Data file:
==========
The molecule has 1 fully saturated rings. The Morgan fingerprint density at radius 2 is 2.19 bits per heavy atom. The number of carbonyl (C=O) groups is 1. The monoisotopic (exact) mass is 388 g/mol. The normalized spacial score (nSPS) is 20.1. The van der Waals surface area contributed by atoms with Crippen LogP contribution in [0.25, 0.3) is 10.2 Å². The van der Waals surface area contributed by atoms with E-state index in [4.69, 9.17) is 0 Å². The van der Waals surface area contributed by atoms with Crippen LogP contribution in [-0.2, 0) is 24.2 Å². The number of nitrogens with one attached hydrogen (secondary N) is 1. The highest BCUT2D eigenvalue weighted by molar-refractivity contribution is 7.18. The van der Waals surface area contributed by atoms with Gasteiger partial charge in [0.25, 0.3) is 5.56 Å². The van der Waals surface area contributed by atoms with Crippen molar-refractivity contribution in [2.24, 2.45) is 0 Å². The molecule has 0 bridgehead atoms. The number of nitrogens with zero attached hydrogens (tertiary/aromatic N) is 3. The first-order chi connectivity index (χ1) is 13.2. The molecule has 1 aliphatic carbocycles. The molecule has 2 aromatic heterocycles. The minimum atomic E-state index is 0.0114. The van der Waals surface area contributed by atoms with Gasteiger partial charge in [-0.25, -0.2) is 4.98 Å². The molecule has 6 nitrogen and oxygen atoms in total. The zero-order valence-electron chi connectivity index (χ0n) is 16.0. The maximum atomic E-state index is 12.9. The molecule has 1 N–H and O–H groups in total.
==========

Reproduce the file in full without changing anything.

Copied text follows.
The molecule has 1 fully saturated rings. The Morgan fingerprint density at radius 2 is 2.19 bits per heavy atom. The number of carbonyl (C=O) groups is 1. The monoisotopic (exact) mass is 388 g/mol. The normalized spacial score (nSPS) is 20.1. The van der Waals surface area contributed by atoms with Crippen LogP contribution in [0.25, 0.3) is 10.2 Å². The van der Waals surface area contributed by atoms with E-state index in [4.69, 9.17) is 0 Å². The van der Waals surface area contributed by atoms with Crippen LogP contribution in [-0.2, 0) is 24.2 Å². The number of nitrogens with one attached hydrogen (secondary N) is 1. The highest BCUT2D eigenvalue weighted by molar-refractivity contribution is 7.18. The van der Waals surface area contributed by atoms with Gasteiger partial charge in [0.25, 0.3) is 5.56 Å². The van der Waals surface area contributed by atoms with Crippen molar-refractivity contribution in [2.24, 2.45) is 0 Å². The molecule has 0 bridgehead atoms. The number of nitrogens with zero attached hydrogens (tertiary/aromatic N) is 3. The first-order chi connectivity index (χ1) is 13.2. The molecule has 1 aliphatic carbocycles. The molecule has 2 aromatic heterocycles. The minimum atomic E-state index is 0.0114. The van der Waals surface area contributed by atoms with Gasteiger partial charge in [-0.25, -0.2) is 4.98 Å². The molecule has 6 nitrogen and oxygen atoms in total. The zero-order valence-electron chi connectivity index (χ0n) is 16.0. The maximum atomic E-state index is 12.9. The molecule has 1 N–H and O–H groups in total.